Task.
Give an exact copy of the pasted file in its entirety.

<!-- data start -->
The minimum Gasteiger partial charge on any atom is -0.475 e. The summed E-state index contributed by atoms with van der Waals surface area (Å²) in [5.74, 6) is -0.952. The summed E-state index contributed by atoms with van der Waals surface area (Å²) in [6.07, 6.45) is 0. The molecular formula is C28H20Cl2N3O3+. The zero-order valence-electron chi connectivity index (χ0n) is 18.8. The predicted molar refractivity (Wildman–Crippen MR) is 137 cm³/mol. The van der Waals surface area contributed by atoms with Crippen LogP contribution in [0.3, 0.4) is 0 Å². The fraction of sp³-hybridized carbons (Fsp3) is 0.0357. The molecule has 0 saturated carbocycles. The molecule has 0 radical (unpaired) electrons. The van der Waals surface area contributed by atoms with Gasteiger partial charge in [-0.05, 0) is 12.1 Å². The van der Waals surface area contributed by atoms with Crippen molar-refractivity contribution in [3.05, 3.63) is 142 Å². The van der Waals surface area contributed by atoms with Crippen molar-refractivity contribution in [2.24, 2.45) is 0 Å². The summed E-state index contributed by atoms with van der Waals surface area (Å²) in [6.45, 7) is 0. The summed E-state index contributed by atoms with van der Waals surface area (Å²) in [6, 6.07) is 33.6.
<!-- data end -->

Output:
The minimum Gasteiger partial charge on any atom is -0.475 e. The summed E-state index contributed by atoms with van der Waals surface area (Å²) in [5.74, 6) is -0.952. The summed E-state index contributed by atoms with van der Waals surface area (Å²) in [6.07, 6.45) is 0. The molecular formula is C28H20Cl2N3O3+. The zero-order valence-electron chi connectivity index (χ0n) is 18.8. The predicted molar refractivity (Wildman–Crippen MR) is 137 cm³/mol. The van der Waals surface area contributed by atoms with Crippen LogP contribution in [0.3, 0.4) is 0 Å². The fraction of sp³-hybridized carbons (Fsp3) is 0.0357. The molecule has 0 saturated carbocycles. The molecule has 0 radical (unpaired) electrons. The van der Waals surface area contributed by atoms with Gasteiger partial charge in [-0.05, 0) is 12.1 Å². The van der Waals surface area contributed by atoms with Crippen molar-refractivity contribution in [3.05, 3.63) is 142 Å². The van der Waals surface area contributed by atoms with Crippen molar-refractivity contribution in [2.24, 2.45) is 0 Å². The summed E-state index contributed by atoms with van der Waals surface area (Å²) in [6.45, 7) is 0. The summed E-state index contributed by atoms with van der Waals surface area (Å²) in [6, 6.07) is 33.6.